Human beings created in the image of God are self-conscious, free, responsible, religious agents. They were made upright and holy, and would have continued as such if they had remained faithful to the demands upon them “by reason of God’s propriety in [them] and sovereignty over [them].” This state was one of “an intensified and concentrated probation.” According to John Murray, as long as they did not commit sin, they remained in possession of their original moral and religious status. If they had successfully withstood the time of probation, they would have left it behind forever.

This meant Adam and Eve were at the beginning of the road humanity was meant to travel, to use Herman Bavinck’s metaphor. Still ahead of them was both their Fall and Redemption in Christ. So we should understand the original state of human nature before the Fall as able to sin, able not to sin: posse peccare, posse non peccare. As a consequence of the Fall, we were not able not to sin: non posse non peccare.

Without the work of Christ, we would have remained in a state of total inability to avoid sin; eternally separated from God. But through the Redemptive work of Christ, we have the guaranteed gift of non posse peccare (not able to sin). Creation, Fall, Redemption. But our current state is one of “already, but not yet,” in that while Christ has already come with the promise and down payment of non posse peccare, He has not yet returned to fulfill that promise.

In a similar fashion, Augustine described the four states of a Christian’s life, beginning with that of non posse non peccare, not able not to sin. The first state is when he or she is sunk in the darkest depths of ignorance, living according to the flesh, and undisturbed by conscience or reason. The second state comes when knowledge of sin comes through the law. Since the Spirit of God has not yet begun its aid, humanity was thwarted in it efforts to live according to the law. And being overcome by sin, became its slave (2 Peter 2:19). The effect produced by the knowledge of the law is that now they have the additional guilt of willful transgression of God’s law.

The third state comes when the Spirit of God begins to work within a person. Although there is still the old nature of flesh that fights against them (for their disease is not completely cured), yet they live “the life of the just by faith,” and in righteousness as far as they do not yield to their lusts and desires, but conquer them by the love of holiness. The one who by steadfast piety advances in this course shall attain the peace that shall be perfected after this life is over—the repose of the spirit. And then they achieve the resurrection of the body. And this is the fourth state.  “Of these four different stages the first is before the law, the second is under the law, the third is under grace, and the fourth is in full and perfect peace.”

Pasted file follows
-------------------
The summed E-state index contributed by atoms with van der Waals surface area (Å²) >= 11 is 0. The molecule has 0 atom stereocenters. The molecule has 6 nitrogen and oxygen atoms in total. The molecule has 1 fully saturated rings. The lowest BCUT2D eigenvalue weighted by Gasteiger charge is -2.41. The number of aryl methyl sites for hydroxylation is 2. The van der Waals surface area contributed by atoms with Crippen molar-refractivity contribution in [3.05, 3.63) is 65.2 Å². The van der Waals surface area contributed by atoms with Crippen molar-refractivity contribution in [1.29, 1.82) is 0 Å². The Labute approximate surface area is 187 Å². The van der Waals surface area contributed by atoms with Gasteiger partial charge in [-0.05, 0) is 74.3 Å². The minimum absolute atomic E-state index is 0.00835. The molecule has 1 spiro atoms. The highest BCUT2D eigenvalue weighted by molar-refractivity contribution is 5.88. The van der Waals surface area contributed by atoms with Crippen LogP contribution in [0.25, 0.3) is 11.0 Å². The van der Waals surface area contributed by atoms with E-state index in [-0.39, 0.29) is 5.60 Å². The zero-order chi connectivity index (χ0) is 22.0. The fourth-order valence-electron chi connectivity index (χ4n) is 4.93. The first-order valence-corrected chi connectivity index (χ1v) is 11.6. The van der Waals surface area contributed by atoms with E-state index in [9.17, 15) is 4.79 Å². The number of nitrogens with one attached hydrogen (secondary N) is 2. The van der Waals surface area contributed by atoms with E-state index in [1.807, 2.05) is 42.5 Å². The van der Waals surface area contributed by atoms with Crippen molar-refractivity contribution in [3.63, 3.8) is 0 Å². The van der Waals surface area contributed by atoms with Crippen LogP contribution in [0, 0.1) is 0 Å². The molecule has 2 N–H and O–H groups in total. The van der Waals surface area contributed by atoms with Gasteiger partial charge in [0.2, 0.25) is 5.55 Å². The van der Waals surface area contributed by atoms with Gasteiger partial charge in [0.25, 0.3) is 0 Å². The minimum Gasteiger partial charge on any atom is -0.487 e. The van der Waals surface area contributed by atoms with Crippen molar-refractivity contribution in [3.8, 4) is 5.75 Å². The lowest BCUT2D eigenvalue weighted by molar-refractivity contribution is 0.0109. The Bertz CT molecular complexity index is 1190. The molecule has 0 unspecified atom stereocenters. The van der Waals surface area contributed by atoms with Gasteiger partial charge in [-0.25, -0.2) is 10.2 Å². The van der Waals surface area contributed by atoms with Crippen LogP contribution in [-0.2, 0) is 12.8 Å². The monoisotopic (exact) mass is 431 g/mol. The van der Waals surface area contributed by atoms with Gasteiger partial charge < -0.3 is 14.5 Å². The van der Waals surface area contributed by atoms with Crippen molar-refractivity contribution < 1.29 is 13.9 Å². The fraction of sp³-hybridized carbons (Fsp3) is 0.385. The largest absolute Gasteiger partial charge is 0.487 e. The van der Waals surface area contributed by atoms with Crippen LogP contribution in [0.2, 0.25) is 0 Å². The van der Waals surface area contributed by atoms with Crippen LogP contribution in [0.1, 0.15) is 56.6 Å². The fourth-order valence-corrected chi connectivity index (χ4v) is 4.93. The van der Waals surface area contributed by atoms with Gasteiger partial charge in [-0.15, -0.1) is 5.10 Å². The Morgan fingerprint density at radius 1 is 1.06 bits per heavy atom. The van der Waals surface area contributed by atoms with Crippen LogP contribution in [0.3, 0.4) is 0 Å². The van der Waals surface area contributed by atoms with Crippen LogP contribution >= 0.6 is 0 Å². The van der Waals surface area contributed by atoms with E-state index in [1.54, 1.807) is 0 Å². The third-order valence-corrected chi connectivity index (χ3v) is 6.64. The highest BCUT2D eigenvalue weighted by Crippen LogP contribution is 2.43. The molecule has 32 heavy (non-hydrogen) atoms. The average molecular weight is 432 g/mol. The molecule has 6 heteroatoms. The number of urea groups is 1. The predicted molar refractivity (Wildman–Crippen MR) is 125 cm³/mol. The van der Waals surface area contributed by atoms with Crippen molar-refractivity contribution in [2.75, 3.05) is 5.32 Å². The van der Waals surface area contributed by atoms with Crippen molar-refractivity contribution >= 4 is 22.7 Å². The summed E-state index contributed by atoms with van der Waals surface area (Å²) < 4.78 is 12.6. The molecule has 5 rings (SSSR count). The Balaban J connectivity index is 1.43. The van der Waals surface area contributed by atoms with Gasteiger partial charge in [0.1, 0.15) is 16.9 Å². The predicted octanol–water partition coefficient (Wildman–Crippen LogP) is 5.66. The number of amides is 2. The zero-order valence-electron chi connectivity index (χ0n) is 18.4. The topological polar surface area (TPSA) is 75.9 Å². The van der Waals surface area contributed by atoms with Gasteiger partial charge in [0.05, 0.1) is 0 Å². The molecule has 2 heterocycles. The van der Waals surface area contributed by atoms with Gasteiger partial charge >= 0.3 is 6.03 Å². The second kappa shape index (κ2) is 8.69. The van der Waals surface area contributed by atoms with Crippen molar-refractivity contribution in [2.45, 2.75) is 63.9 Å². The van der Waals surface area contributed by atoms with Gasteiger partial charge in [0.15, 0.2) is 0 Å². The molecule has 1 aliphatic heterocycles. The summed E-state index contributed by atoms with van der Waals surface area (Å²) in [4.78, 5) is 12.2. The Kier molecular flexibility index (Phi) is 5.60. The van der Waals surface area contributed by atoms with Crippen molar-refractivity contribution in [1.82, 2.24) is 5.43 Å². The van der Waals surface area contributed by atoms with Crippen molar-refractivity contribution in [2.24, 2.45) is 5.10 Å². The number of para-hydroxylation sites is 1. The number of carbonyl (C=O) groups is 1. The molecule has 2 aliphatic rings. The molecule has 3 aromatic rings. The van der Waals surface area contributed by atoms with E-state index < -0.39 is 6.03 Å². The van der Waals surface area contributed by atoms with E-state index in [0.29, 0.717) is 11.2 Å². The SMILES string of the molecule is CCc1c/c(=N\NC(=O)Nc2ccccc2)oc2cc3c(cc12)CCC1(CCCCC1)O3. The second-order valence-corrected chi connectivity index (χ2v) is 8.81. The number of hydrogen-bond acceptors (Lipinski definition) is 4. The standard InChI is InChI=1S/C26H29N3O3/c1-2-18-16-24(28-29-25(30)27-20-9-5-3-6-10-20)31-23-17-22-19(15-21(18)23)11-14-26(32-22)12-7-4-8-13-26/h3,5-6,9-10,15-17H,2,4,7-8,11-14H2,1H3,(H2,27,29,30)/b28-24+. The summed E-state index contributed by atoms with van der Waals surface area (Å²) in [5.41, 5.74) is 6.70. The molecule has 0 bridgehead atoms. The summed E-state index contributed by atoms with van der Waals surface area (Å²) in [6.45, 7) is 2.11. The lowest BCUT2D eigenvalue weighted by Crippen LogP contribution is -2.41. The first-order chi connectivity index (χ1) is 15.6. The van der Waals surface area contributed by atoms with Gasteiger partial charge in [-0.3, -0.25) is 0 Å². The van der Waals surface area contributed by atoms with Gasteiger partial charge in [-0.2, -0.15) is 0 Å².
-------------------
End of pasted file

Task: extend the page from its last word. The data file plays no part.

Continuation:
Drawing on a graphic representation of human nature from Richard Gaffin, we have the following:

GaffinHumanity before the Fall had the ability to sin or not sin. They were created in the image of God as self-conscious, free, responsible, religious agents even with regard to sin. After of the Fall they could not help but sin; it was now part of their nature.  Without the redemptive work of Christ, humans can “be all they can be,” but they cannot transcend their fallen nature.

Every intention of their heart is to do evil (Genesis 6:5). It seems to me that the consequence of death for disobeying God’s command was both a blessing and a curse. Without death from sin, humanity would have become devils—eternally existing as beings not able to not sin. But God’s plan was to send a Savior; someone who could save us from this body of sin and death: Jesus Christ (Romans 7:23-24). Through the finished work of Christ, we have the guarantee of the promised renewal of human nature when Christ comes again (Ephesians 1:13-14).

But what of our original questions? What if Adam and Eve had successfully withstood the temptation in the Garden? Would that have been the end of the assault against them?

Until they had received the gift of a new nature, one that was not able to sin, they would have continued to be vulnerable to temptation. And, I believe, continually assaulted. At some point, this probationary time for humanity would have ended with the coming of a Redeemer—someone who would save them from the ability to sin. Either way, God planned to save us from ourselves. So it would have been creation, ability to fall, redemption.

What would that redemption have looked like? We will never know in this state. Perhaps we will in the next. But what we do know is that we can trust God. In the alternative history of Pelandra, Lewis, speaking through the character of Ransom said:

 Whatever you do, He will make good of it. But not the good He had prepared for you if you had obeyed Him. That is lost for ever. The first King and first Mother of our world did the forbidden thing; and He brought good of it in the end. But what they did was not good; and what they lost we have not seen.